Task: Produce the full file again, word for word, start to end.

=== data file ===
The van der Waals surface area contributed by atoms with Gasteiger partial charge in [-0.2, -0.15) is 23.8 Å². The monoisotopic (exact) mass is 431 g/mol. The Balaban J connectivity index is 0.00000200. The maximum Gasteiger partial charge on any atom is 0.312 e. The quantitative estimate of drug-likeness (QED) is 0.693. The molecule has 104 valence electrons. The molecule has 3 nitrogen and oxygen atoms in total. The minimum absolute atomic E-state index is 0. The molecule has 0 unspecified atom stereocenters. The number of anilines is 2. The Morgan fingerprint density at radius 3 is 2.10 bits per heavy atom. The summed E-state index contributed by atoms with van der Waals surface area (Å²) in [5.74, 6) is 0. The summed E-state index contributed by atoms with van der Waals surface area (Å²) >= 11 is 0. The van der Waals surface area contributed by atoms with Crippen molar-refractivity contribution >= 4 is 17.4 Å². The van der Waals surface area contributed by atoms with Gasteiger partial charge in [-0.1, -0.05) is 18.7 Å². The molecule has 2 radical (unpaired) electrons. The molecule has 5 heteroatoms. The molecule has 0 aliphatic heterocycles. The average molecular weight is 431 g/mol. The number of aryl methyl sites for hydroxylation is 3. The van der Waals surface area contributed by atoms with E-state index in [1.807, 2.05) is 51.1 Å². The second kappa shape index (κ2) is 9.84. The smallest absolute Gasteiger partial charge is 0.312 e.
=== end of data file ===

The van der Waals surface area contributed by atoms with Gasteiger partial charge in [-0.2, -0.15) is 23.8 Å². The monoisotopic (exact) mass is 431 g/mol. The Balaban J connectivity index is 0.00000200. The maximum Gasteiger partial charge on any atom is 0.312 e. The quantitative estimate of drug-likeness (QED) is 0.693. The molecule has 104 valence electrons. The molecule has 3 nitrogen and oxygen atoms in total. The minimum absolute atomic E-state index is 0. The molecule has 0 unspecified atom stereocenters. The number of anilines is 2. The Morgan fingerprint density at radius 3 is 2.10 bits per heavy atom. The summed E-state index contributed by atoms with van der Waals surface area (Å²) in [5.74, 6) is 0. The summed E-state index contributed by atoms with van der Waals surface area (Å²) >= 11 is 0. The van der Waals surface area contributed by atoms with Crippen molar-refractivity contribution >= 4 is 17.4 Å². The van der Waals surface area contributed by atoms with Gasteiger partial charge in [-0.1, -0.05) is 18.7 Å². The molecule has 2 radical (unpaired) electrons. The molecule has 5 heteroatoms. The molecule has 0 aliphatic heterocycles. The average molecular weight is 431 g/mol. The number of aryl methyl sites for hydroxylation is 3. The van der Waals surface area contributed by atoms with E-state index in [1.807, 2.05) is 51.1 Å². The second kappa shape index (κ2) is 9.84. The smallest absolute Gasteiger partial charge is 0.312 e.